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A variety of different techniques may be employed surgically to treat fistula in ano but the basic aims of all are the destruction of the abnormal track that runs between the inside of the anal canal and the skin with restitution of the normal anatomy and function of the anal canal and sphincter mechanism.
In the main this is straightforward surgery which leads to the quick resolution of symptoms and rapid return to normal function but in a few cases treatment may be complicated and protracted.
The fistula track is identified, the tissue overlying it (skin, mucosa, sub-mucosa, fat and muscle) is then divided. This effectively opens up a portion of the anal canal onto the surrounding (peri-anal) skin. After thorough debridement the wound is then left to heal. This will require dressing changes and take a number of weeks.
The result is usually complete resolution of symptoms with healing. Clearly care must be taken when dividing muscles of the anal sphincter to avoid excessive injury and long term loss of function. Where too much muscle is found to be involved (particularly in female patients) the alternative treatments below are necessary.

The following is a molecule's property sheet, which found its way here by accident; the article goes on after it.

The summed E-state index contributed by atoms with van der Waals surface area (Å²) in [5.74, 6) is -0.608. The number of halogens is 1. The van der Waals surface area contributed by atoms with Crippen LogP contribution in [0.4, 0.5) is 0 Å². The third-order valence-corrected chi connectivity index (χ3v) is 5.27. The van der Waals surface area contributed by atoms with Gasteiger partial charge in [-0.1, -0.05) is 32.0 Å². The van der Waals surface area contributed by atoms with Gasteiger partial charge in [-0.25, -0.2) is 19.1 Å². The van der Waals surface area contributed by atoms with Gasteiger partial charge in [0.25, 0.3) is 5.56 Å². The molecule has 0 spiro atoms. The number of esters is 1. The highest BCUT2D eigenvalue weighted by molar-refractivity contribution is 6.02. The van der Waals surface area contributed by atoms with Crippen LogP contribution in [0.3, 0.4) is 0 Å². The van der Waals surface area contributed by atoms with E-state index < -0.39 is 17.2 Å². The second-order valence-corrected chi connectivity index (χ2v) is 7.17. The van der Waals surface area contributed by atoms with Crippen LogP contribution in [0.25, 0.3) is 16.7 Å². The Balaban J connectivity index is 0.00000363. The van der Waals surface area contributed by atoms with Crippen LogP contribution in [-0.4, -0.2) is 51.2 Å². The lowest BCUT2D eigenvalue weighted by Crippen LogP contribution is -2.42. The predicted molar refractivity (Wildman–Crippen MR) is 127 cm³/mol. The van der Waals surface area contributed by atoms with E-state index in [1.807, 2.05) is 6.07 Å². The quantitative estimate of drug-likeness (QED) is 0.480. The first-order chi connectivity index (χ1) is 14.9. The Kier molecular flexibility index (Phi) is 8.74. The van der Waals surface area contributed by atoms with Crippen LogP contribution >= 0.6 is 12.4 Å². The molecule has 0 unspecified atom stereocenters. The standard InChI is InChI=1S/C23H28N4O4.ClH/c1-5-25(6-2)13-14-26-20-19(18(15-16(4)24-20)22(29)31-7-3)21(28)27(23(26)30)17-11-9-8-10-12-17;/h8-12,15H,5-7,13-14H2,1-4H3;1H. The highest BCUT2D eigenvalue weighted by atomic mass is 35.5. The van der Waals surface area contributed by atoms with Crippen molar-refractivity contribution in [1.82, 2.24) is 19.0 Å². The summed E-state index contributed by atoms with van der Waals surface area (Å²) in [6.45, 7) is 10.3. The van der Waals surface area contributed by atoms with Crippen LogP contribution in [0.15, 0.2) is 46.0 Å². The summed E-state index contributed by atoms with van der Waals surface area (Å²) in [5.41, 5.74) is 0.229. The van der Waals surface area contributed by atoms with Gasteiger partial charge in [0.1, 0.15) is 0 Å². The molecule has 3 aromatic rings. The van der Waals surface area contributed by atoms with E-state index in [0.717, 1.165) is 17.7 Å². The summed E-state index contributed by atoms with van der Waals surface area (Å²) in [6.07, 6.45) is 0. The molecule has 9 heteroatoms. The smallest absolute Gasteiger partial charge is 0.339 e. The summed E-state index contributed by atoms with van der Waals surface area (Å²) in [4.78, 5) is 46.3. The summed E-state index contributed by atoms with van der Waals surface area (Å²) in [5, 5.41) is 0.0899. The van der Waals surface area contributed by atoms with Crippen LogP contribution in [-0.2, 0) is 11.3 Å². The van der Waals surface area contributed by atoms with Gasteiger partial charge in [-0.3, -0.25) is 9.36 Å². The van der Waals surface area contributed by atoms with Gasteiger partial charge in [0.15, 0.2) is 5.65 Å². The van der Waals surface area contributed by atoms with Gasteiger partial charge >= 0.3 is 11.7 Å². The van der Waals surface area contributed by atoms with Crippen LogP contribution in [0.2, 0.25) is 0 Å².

Insertion of a Seton
A Seton is a thin loop of material (rubber, silk or nylon) that is passed along the fistula track from the skin of the peri-anal region into the anal canal and back through the anus, secured to itself outside. The loop is usually loose fitting but secure to allow all normal activities to continue without compromise. It allows drainage of infected material from the fistula track and prevents further abscess formation.
Walking particularly exerts gentle downward traction on the Seton which slowly cuts its way through the tissues that overly the fistula track. Because this occurs slowly, the tissues (including the sphincter muscle) have time to heal behind the Seton’s progressive cutting action (theoretically at least) maintaining the integrity and function of those tissues.
A Seton is usually removed at a further operation some months later, where a laying open procedure may be more safely carried. Less tissue and muscle is divided as a result. Occasionally a Seton may fall out spontaneously having completed it journey through the tissues and usually done its job.
A variety of materials biologic or synthetic (collagen/ complex polymers) are fixed into the fistula track once is has been thoroughly cleaned out. The ingrowth of normal components of the body tissues then occurs with healing of the fistula track.
Clearly unaffected body tissues including the sphincter mechanism are not injured and this offers an attractive alternative to the surgical treatments above. Unfortunately not all fistulas are suitable for a plug and failure rates are high.